TRAVERSE juries, should be drawn from a box, furnished annually, with the names of all nonexempt freeholders, written each fairly on a ticket, shaken together, and taken by lot.

JURORS serving one year, should be exempt the two following.

NOTWITHSTANDING it may be difficult to find men properly qualified to sustain every office proposed to be established in each district; yet the electors should be supremely careful, never to heap offices or indeed confer more than one on the same person. No governor, counsellor, representative, sheriff, coroner, attorney at law, or clerk of the peace should ever be a justice of the peace. Neither, should any one in the executive departments, civil or military, have a seat in the legislature.

SALARIES and fees ought to be competent: that able men may not be deterred from accepting them, nor covetous men conceive them a bait. The latter condition of salaries has been the evident ruin of England; while those Commonwealths who have preserved a strict economy in that respect, continue happy and flourishing.

“IF we were to select the attributes of good government, we should find them to consist in wisdom and justice. And if we could divide those virtues, from all bad qualities, in men, and place such men, and such only, to rule over us, we should establish an heaven upon earth. The power of election which our government hath diffused thro’ the whole nation, will always produce this happy effect, when left to operate according to its genuine principles. For by dividing the country into small parts, as our tithings were, the character of every man, that was fit to bear an office, was well known amongst his neighbours. And therefore, when the choice of an officer to preside over them was their object of election, the concurrent sentiments of an uninfluenced majority, of a multitude of people, would naturally fall upon those men only, who were most eminent for their wisdom and justice.”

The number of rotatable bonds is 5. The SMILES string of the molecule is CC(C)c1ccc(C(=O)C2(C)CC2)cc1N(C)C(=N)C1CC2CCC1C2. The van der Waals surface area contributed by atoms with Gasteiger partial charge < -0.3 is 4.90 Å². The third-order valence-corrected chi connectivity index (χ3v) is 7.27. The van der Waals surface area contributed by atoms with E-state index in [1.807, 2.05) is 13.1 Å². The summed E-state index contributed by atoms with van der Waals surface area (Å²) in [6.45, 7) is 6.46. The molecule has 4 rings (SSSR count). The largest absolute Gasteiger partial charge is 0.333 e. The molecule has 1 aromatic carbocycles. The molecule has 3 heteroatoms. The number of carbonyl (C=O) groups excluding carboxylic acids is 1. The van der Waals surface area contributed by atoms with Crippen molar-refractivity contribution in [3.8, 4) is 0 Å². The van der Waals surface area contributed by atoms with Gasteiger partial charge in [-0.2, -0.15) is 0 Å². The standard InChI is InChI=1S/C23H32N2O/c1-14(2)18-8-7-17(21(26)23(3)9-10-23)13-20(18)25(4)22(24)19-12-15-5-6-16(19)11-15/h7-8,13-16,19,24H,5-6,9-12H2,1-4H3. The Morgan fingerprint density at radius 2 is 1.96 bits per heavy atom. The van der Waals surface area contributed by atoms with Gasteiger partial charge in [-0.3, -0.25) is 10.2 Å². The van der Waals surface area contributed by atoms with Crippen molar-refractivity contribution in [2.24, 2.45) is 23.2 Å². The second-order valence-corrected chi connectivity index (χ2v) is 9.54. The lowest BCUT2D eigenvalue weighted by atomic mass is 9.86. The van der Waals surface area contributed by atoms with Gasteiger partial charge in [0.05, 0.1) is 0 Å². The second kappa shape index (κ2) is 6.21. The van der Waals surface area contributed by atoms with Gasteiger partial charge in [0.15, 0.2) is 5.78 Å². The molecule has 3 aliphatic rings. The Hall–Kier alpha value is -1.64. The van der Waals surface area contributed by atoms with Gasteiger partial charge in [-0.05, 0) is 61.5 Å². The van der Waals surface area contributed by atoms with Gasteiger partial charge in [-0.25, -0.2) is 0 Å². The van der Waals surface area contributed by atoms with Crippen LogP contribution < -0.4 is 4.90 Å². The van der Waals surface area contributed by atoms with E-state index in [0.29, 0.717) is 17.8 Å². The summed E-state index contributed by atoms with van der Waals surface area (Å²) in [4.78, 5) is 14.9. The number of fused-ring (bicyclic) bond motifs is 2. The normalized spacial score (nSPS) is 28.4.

THE best constructed civil government that ever was devised, having but a poor chance for duration, unless it be defended by arms, against external force as well as internal conspiracies of bad men, it will be the next concern of the convention, to put the colony militia on the most respectable footing.

THE Militia is the natural support of a government, founded on the authority of the people only.

AND to render both the people and the government, perfectly free from any jealousy of each other, it seems proper that the associators should have the choice of all officers immediately commanding them, inclusive of their respective captains—that deputations from a convenient number of companies, consisting both of officers and privates, should ballot for their field officers, and that the legislature should appoint every general officer.

AND at length, to come to that dangerous, but necessary engine of state, a standing army, whose operations must be conducted with all possible secrecy and dispatch; and for that reason, must be entrusted in few hands; I would propose that a committee of three gentlemen be chosen by joint ballot of the governor, council, and assembly, to be called the committee of war; and to have the conducting of all military affairs, under the direction of the governor and privy council, to whom in matters of great importance, they should always have recourse: but being competent in lesser matters, business would be less subject to delay. This committee being the joint choice of the whole legislature, and by them removeable annually, or at any time, on conviction of misbehaviour, would have a sufficient confidence placed in them, and yet no power that might become dangerous to the liberty of the people.

WHILE all kinds of governmental power reverts annually to the people, there can be little danger of their liberty. Because no maxim was ever more true than that, WHERE ANNUAL ELECTION ENDS, SLAVERY BEGINS.

HAVING, in as brief and particular a manner as I was able, in the very short time allotted me, deduced the general outlines of a free government from the purest fountain yet known to man; it may not be uninteresting to give a short extract of the history of [continues without break ]